• planned activities in 2018 & 2019: symposium in London, possibly Stockholm, international conference in 2019
  • publishing activities; Palgrave Literary Urban Studies Series forthcoming; plans for volume (Im)Possible Cities
  • other issues
  • closing of the meeting

Please note:

We hope it would be possible to organize symposia of the association in different universities on a rotating basis. We encourage all members interested in organizing a symposium (typically with 3-6 presentations and theory reading/discussion) at their home university to contact the board (eg. lieven.ameel@uta.fi). Symposia will be marketed via the association’s newsletter and website. We would like to explore the possibility of joint grant applications for organizing symposia at rotating institutions, and it would be helpful to get an idea of who might be interested. ALUS co-organized a symposium in Tallinn, Estonia in Autumn 2017 and further events are planned in London and Stockholm in 2018.

Please notify the board should you want to present remarks or suggestions, and if you are not able to attend in person.

 

Out now: Literary Second Cities (Palgrave)

Out now with Palgrave: Literary Second Cities (editors Jason Finch, Lieven Ameel and Markku Salmela). The volume grew out of the conference by the same name, organized at Åbo Akademi/Turku in 2015.

This book brings together geographers and literary scholars in a series of engagements near the boundaries of their disciplines. In urban studies, disproportionate attention has been given to a small set of privileged ‘first’ cities. This volume problematizes the dominance of such alpha cities, offering a wide perspective on ‘second cities’ and their literature. The volume is divided into three themed sections. ‘In the Shadow of the Alpha City’ problematizes the image of cities defined by their function and size, bringing out the contradictions and contestations inherent in cultural productions of second cities, including Birmingham and Bristol in the UK, Las Vegas in the USA, and Tartu in Estonia. ‘Frontier Second Cities’ pays attention to the multiple and trans-national pasts of second cities which occupy border zones, with a focus on Narva, in Estonia, and Turkish/Kurdish Diyarbakir. The final section, ‘The Diffuse Second City’, examines networks the diffuse secondary city made up of interlinked small cities, suburban sprawl and urban overspill, with literary case studies from Italy, Sweden, and Finland.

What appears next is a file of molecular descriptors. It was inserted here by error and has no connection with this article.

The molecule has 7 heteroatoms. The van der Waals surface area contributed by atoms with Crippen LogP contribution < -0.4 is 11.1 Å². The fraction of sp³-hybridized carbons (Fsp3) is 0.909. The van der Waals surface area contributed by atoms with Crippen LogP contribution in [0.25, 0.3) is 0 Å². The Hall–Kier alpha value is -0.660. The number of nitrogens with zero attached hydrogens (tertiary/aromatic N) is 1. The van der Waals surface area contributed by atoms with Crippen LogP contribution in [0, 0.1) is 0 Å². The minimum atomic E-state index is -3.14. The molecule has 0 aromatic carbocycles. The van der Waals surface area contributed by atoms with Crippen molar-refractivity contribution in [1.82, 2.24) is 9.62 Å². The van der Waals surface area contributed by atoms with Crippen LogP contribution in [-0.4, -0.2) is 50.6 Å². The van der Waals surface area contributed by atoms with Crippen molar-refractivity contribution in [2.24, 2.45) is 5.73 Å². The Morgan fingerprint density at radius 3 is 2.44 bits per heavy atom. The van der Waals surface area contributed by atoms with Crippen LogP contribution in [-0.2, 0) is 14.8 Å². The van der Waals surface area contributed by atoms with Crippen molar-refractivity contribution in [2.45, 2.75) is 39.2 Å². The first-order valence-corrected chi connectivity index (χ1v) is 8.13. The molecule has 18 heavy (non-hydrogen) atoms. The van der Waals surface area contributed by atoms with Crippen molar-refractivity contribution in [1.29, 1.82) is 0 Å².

Reviews:
“Setting ‘second’ cities first, this is an impressive and timely reminder that complex literary cultures exist in many locations beyond more familiar metropolitan capitals. In a set of exciting interdisciplinary essays Literary Second Cities reminds us of the distinctive character of urban life as conceptualised by writers exploring cities such as Birmingham, Las Vegas, or Narva. This volume is thus a brilliant and original addition to the growing body of work on urban literary studies.” (Professor Andrew Thacker, Department of English, Nottingham Trent University)

“Urban literary studies has understandably focused attention on certain major, global cities — London, Paris, New York, Tokyo — haut lieux that dominate the spatial imagination. But what of the second cities, smaller, less revered, but perhaps more representative of urban life in the twentieth and twenty-first centuries? The essays in Literary Second Cities address this blind spot by analysing the distinctive space and character of these ’secondary’ places. This is a vital and necessary collection.” (Professor Robert T. Tally Jr., Department of English, Texas State University)

http://www.palgrave.com/us/book/9783319627182#aboutBook

 

Autumn 2017 Symposium of the Association for Literary Urban Studies (ALUS)
Literature and the Multilingual City
Friday 22 September 2017, 11.00-16.00

pdf

Venue
Museum Department of the Under and Tuglas Literature Centre of the Estonian Academy of Sciences (UTKK)
Väkese Illimari 12, 11623 Tallinn, Estonia
Organizers: Jason Finch (jfinch@abo.fi), Åbo Akademi University; Elle-Mari Talivee (ellemari@utkk.ee), UTKK

Schedule
11.00-12.00: welcome; presentations
– Ivo Heinloo, Tallinn University, ‘Heterotopia in Estonian Literature’
– Brief presentation of research interests: Tauri Tuvikene, Tallinn University; also Lieven Ameel, Jason Finch, Elle-Mari Talivee and possible others

12.00-13.00: discussion of theory/critical text(s) (please contact the organizers if you do not have the PDFs of these texts!):
– Jan Kaus, ‘In Front of the Estonia’
– Tiina A. Kirss, ‘The Tartu/Tallinn Dialectic in Estonian Letters and Culture’
– Tomas Venclova, ‘The “Text of Vilnius” and the “Text of Tallinn”: A Comparison’

13.00-14.00: lunch (provided for participants by UTKK)
14.00-15.00: further presentations and group discussion
– Topi Lappalainen, University of Helsinki, ‘Helsinki and Tampere in Prose Poems with a Paratextual Dimension: Galleria by Kari Aronpuro and Händelser by Henrika Ringbom’
– Ene-Reet Soovik, University of Tartu, ‘Meelis Friedenthal and The Willow King’

15.00-16.00: ALUS meeting